Julia Khrebtan-Hörhager and Evgeniya Pyatovskaya in The Conversation: The West is punishing Russia, hoping that the dire economic crisis provoked by sanctions will put an end to the bloody war against Ukraine, an independent state that was once an integral part of the Soviet Union.
We as international critical cultural scholars with extensive experience in various geopolitical contexts – the U.S., European Union and post-Soviet countries -believe that those who think that sanctions will turn Russia and Russians around and end the war know very little about the country, its history and its people.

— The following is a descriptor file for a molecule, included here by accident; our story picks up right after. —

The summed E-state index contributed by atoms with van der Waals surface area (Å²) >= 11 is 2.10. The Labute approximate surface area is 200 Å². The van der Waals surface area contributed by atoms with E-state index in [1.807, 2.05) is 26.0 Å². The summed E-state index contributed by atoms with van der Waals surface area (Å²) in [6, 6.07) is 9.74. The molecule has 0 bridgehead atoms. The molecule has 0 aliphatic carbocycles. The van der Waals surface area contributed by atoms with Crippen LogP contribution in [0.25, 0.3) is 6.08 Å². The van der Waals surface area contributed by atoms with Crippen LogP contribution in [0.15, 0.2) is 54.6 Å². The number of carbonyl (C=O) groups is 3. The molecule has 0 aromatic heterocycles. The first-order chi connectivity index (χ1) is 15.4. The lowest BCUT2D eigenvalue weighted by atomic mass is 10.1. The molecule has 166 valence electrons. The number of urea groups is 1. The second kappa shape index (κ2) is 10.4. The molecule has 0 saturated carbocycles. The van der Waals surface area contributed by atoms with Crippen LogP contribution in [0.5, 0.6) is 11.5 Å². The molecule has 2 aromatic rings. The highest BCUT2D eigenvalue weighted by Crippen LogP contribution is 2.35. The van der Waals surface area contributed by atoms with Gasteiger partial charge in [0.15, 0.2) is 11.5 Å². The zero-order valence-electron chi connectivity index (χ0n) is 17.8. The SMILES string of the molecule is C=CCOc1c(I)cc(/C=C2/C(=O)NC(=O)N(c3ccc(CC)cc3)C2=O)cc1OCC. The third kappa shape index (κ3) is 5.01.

Russians are used to turmoil and instability. They endured cruel social experiments during the 20th century, and the early 21st, performed upon them by their own political leadership. Except for the rare example of Mikhail Gorbachev, Russian leadership during that period was never democratic.
The country, whose participation in World War I was led by a weak czar, emerged impoverished from that conflict. The czar’s rule was brutally overturned by a Bolshevik uprising that ushered in Soviet rule for decades. The crafting of the Soviet state entailed exiling millions of its own people to the gulag camps and cold-blooded execution of many of them during Stalin’s mass repressions from 1917 to 1956.